Schuylkill County: Back Pain Research Update
In my attempt to share with you some of the most up-to-date information that crosses my desk, there are two articles that really caught my attention:
The first, from the journal Pain, found that even after adjusting for a substantial number of potential confounders, (things that can confuse the issue) prescription opioids (addictive medications used to relieve pain) were associated with slightly worse functioning in back pain patients at 6-month follow-up. 1
The second article has incredibly important implications for the profession, and in my opinion what should be considered among the best practices for care of acute low-back pain. It was printed in the April 2013 edition of the Spine. 2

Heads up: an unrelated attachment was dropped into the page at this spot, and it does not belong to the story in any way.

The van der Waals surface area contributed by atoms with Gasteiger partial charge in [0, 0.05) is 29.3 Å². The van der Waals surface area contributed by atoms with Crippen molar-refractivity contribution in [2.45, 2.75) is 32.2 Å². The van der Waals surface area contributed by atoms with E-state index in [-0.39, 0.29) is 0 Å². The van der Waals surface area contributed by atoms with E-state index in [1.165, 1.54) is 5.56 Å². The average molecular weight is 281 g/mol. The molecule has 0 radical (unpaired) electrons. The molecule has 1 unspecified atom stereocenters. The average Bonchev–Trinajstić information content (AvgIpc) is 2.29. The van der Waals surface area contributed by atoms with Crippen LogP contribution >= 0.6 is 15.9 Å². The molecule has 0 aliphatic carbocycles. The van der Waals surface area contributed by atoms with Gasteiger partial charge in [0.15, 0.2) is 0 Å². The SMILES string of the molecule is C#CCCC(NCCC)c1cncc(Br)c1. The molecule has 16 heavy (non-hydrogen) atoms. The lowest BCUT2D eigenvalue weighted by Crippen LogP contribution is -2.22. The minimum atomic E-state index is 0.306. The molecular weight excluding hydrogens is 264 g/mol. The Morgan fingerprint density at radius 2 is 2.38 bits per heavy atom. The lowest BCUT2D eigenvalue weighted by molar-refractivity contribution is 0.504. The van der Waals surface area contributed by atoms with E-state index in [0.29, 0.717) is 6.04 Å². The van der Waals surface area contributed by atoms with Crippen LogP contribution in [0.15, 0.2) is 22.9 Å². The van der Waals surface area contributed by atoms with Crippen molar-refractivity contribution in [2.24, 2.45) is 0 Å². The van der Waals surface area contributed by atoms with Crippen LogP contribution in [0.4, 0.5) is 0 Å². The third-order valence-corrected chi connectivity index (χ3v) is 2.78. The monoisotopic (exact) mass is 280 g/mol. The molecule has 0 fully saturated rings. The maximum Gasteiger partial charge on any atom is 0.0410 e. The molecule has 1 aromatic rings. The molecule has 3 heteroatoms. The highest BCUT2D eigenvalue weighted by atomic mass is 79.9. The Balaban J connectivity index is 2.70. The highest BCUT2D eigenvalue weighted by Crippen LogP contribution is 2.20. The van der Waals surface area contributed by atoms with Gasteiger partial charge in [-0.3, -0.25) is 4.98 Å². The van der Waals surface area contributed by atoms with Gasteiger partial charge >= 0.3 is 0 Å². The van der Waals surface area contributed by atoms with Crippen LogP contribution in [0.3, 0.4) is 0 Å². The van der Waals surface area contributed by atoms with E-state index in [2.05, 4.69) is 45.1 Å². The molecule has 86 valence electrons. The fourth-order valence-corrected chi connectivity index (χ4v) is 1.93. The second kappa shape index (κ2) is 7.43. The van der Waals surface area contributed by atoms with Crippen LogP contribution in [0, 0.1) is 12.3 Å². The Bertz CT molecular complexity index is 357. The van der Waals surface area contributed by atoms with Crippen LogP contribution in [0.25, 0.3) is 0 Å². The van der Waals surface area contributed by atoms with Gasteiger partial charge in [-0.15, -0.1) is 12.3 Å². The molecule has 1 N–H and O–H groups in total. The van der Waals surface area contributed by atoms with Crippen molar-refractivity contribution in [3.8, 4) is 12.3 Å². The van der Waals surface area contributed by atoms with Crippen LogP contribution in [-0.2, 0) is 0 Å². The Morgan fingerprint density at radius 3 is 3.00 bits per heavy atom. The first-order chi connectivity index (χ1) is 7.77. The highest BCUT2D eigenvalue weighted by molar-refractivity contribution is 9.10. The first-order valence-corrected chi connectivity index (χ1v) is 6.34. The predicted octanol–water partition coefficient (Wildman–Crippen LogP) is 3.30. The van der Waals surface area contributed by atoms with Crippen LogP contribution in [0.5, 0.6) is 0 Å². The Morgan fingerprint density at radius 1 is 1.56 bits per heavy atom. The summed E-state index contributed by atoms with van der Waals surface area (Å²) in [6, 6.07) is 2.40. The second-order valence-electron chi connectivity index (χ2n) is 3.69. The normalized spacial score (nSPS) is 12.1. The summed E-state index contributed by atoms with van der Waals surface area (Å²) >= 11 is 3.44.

It found that in a subgroup of patients with acute nonspecific low-back pain, spinal manipulation was significantly better than the non-steroidal anti-inflammatory drug diclofenac (trade name Voltaren), and clinically superior to placebo.
For those of us that manipulate, these are not surprising research findings. But, I bet they are surprising for you. We can now start to put opioids in a worse category than epidural injections for back pain. (Web MD states flat out that epidurals don’t work.) The new category for opioids is; drugs that make your back problem worse.
Voltaren did help back pain, but not nearly as much as manipulation. If you are having back pain ask your doc to send you to a doctor of chiropractic for manipulation. In fact, you don’t even need to ask for the referral just call, no referral is needed. Why would you settle for a second best treatment for back pain when you can easily get the first best treatment?
As always, watching your back;